Review: ‘The Black Cauldron’
Fantasy author Lloyd Alexander was beloved for his imaginative series, the [[[Chronicles of Prydain]]] so anyone who read the series, originally released between 1964 and 1968, were no doubt apprehensive to see the entire story collapsed into an 80 minute animated feature from Walt Disney.
The filmmakers decided to focus on the second book, [[[The Black Cauldron]]], and substantially altered characters, settings, and events so when it opened July 24, 1985, fans of the material were not happy. Worse, people unfamiliar with the source material were not particularly entertained leading to a box office collapse. That this film came at the tail end of a period where creativity was clearly lacking meant that it looked and felt like a generic Disney animated film. Jeffrey Katzenberg arrived on staff just prior to the film’s release and he could merely nip and tuck sequences, but recognized their most expensive feature to date, and the first to use computer-generated animation, was not working.
Now released in a standard DVD 25th Anniversary edition, the movie has been cleaned up a bit but still lacks suspense and imagination. Rather than visually embrace the Welsh mythology that Alexander mined for his novels, Disney made everything look fairly bland.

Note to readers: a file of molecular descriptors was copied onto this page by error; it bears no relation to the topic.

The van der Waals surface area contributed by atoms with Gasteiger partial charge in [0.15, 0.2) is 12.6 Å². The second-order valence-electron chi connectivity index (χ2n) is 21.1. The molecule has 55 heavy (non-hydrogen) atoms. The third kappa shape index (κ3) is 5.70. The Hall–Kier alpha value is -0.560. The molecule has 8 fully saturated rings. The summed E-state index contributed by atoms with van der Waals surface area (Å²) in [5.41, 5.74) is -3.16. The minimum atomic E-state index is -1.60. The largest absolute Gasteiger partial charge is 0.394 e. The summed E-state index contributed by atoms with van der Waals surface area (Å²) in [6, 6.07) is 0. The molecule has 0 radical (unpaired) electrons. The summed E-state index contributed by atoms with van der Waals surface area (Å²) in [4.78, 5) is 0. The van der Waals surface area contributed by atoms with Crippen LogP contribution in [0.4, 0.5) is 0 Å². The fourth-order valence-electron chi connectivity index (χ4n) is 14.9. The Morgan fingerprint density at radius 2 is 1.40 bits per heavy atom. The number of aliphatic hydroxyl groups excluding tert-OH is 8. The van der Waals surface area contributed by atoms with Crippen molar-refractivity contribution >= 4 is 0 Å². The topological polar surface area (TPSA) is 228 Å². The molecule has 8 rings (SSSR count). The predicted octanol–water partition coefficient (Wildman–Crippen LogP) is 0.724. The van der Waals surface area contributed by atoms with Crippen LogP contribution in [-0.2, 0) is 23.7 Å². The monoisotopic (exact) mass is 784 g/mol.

In short, the Horned King (John Hurt) is attempting to find the legendary Black Cauldron which would give him the power to rule the world. According to a trio of witches, no one had been looking for the magical artifact in over 2000 years, but now the time seemed ripe. What the tall, shadowy figure did not count on was the plucky band of adventurers to stand in his way towards global domination. Leading the charge was the teenaged Taran (Grant Bardsley), who we meet as he laments his having just missed out on participating in the last war. Instead, he works as the assistant pig keeper to a wizard, unaware the prize pig, Hen Wen, can conjure up images of the future. When the pig goes missing, Taran goes in search only to encounter a talking creature named Gurgi (John Byner), followed by a dim-witted princess Eilonwy (Susan Sheridan) and Fflewddur Fflam (Nigel Hawthorne), a broken down balladeer.
The movie barely resembles the book with characters altered beyond recognition and the Horned King a possible threat, as opposed to the malevolent force he is in the books. Instead, the standard quest story and coming of age for Taran are inserted much to the disappointment of the readers. Comical elements are there for the children but overall there’s no spark to ignite the imagination.
The new edition comes complete with a deleted scene, “The Fairy Folk”, that would have added to the exposition and you see it in semi-complete and pencil form with the soundtrack. A scene Katzenberg ordered cut, is not here. Also new to this set is “The Witches’ Challenge”, a trivia game for the youngsters. “The Quest for the Black Cauldron” game and art gallery are preserved from the previous release along with the 1952 Donald Duck short “Trick or Treat” included merely because it featured a witch.